The Stone Cold Truth About Aging Wine in Concrete

27 November 2019

French oak has long reigned supreme across the wine world as the primary maturation medium. But there’s a growing call for neutrality—that is, aging in non-reactive vessels that don’t impart their own flavors to the wine held within—as producers shift to concrete, often egg-shaped vats, for the maceration, fermentation, and aging of wine. While the movement spans the globe, it has its strongest foundation in Chile and Argentina, where it’s an old-school practice.

“A lot of what we do is really going back to the traditions of Argentinean winemaking,” says Sebastián Zuccardi, the third-generation winemaker of his family’s namesake winery. “We went back to the future.”

He would know: Nobody has poured more concrete than he has at the Mendoza, Argentina, winery Zuccardi Valle de Uco, where he wields 17 concrete amphora and 140 concrete vats, collectively ranging in size from 1,000 to 10,000 liters. You’ll find so many eggs lining the facility they call to mind some sort of futuristic spacecraft or the inevitable uncovered lair of eggs in the Alien movies. 

Why Concrete?

An oak barrel does more than simply store wine. It imparts flavors to the liquid in the form of tannins and vanillins and spices, and along with the breathing of the barrel over time, participates in an array of chemical reactions that tweak and twist the flavors of the wine held within. While stainless steel has long been a go-to neutral vessel (enter the “buttery” versus “crisp” Chardonnay debate here) what the material doesn’t offer is that aspect of breathing the air, allowing air in and out of the container and having it interact with the wine over time.

Concrete, though neutral, is still a semi-porous substance. “Concrete allows for micro-oxygenation, whereby the aging is similar to a barrel but without imparting oak aromas or flavors,” says Stephanie Jacobs, winemaker of Cakebread Cellars in Napa Valley.

Cakebread’s newly unveiled visitor center has 12 concrete eggs, 10 more than they previously had, deploying the vessels for Sauvignon Blanc. The varietal tends to be a popular choice for the use of concrete. For instance, also in Napa Valley, The Vice, a small-batch, luxury producer, wines uses concrete eggs for 50% of its Sauvignon Blanc, providing a balancing effect to the other half aged in oak.

Concrete is a vital tool offering the development that oxygenation provides without the flavors of oak, instead offering a clean expression of the grape and its terroir. 

Cakebread’s newly unveiled visitor center has 12 concrete eggs. Cakebread

“Concrete preserves the purity of the aromas and flavors of the wine, thanks to that micro-oxygenation, and compared to other materials, like oak, it does not add anything to the wine,” Zuccardi says.

While he hasn’t banned oak outright—the winery makes use of large puncheons, essentially extra-large casks, and foudres, large vats many times the size of a typical barrel—a number of his wines are entirely concrete produced. This includes the highly regarded PolÍgonos series, with several Malbec expressions from different appellations within the Uco Valley, alongside a Cabernet Franc and a Verdejo.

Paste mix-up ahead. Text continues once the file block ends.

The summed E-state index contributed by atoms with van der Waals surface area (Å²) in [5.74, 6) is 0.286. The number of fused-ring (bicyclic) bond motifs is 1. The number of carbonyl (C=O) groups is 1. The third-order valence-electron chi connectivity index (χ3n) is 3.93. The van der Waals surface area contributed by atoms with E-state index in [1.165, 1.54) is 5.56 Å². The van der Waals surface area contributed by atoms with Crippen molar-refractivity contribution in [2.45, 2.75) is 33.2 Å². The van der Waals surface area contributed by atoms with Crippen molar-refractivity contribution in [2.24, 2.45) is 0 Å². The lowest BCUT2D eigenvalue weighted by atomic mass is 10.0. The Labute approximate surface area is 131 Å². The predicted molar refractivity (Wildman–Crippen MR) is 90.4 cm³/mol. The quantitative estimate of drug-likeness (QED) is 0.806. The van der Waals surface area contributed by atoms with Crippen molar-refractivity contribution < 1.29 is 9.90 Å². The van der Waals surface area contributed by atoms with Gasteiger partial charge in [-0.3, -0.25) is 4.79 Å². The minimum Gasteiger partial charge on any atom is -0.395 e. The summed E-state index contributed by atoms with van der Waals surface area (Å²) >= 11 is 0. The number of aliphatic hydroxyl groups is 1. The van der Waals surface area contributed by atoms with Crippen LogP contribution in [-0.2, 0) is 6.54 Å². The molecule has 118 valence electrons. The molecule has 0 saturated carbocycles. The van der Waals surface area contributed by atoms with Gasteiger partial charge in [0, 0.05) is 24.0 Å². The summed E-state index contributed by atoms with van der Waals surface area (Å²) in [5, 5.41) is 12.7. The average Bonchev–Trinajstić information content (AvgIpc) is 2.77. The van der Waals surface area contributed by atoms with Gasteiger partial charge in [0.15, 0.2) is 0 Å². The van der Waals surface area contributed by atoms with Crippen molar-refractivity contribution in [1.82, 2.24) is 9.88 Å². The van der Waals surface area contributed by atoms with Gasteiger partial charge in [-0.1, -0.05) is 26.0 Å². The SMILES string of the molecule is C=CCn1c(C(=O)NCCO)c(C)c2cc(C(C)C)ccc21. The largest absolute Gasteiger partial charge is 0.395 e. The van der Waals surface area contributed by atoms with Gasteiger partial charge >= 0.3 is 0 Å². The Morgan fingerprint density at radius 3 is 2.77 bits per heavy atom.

Egg-Shaped Excellence

At Cakebread, Jacobs also works in a component of concrete-aged wine to a final release, though in this case, using stainless steel as the other parcel. She further cites concrete’s even regulation of temperature, as well as the shape of the eggs themselves as added benefits. 

“The convex shape of the concrete eggs also encourages natural lees suspension to fill out the body of the wine and soften the acidity,” she says. ( Lees refer to the dead, leftover yeast from fermentation.)

“For me, concrete eggs are mainly about the shape, and the impact that has on the wine inside,” says Tony Bish of Tony Bish Wines and The Urban Winery in Hawke’s Bay, New Zealand. He deploys a handful of concrete eggs at his winery, in addition to a French oak egg, and exclusively produces Chardonnay. 

Bish is such a devotee to the egg that one of his bottlings is dubbed Golden Egg, while a second, Zen, features an outline of an egg on an otherwise barren label. The lees remain in suspension in the wine, helping to create both flavor complexity and a textural richness. Meanwhile, the concrete itself, as a neutral vessel, preserves what Bish refers to as fruit purity. 

Beyond the neutrality that a concrete vessel offers, that benefit of enhanced texture is another common refrain. 

“We feel that using concrete encourages an energetic mouthfeel and lively texture in our wines,” says Kelly Koch, winemaker at Macari Wines in Long Island, N.Y.  She uses four concrete eggs, predominantly for Sauvignon Blanc and Cabernet Franc, in addition to experiments with Chardonnay and Syrah. 

A glimpse at Macari Wines on Long Island. David Benthal

For his part, Bish was the first winemaker in New Zealand to introduce concrete eggs into wine production—and he was spurred on by what he saw in South America. 

“I built my first eggs with a concrete specialist in 2015, after returning from an enlightening trip to Argentina and Chile,” he says. “Some of the most exciting wineries I visited had concrete eggs, and they intrigued me.”

Concrete’s presence is indeed strongest where it has that traditional pull, and you’ll find any number of producers using concrete. 

For Zuccardi, it’s another way to tie the wines he makes into the place it comes from.

“Our wines are mountain wines, everything that happens here has a strong explanation in the mountains,” he says. “Our goal is to create wines that talk about a specific region, and down all the way to a specific vineyard or parcel. Concrete is the perfect material to respect the purity of the variety and its origin.”

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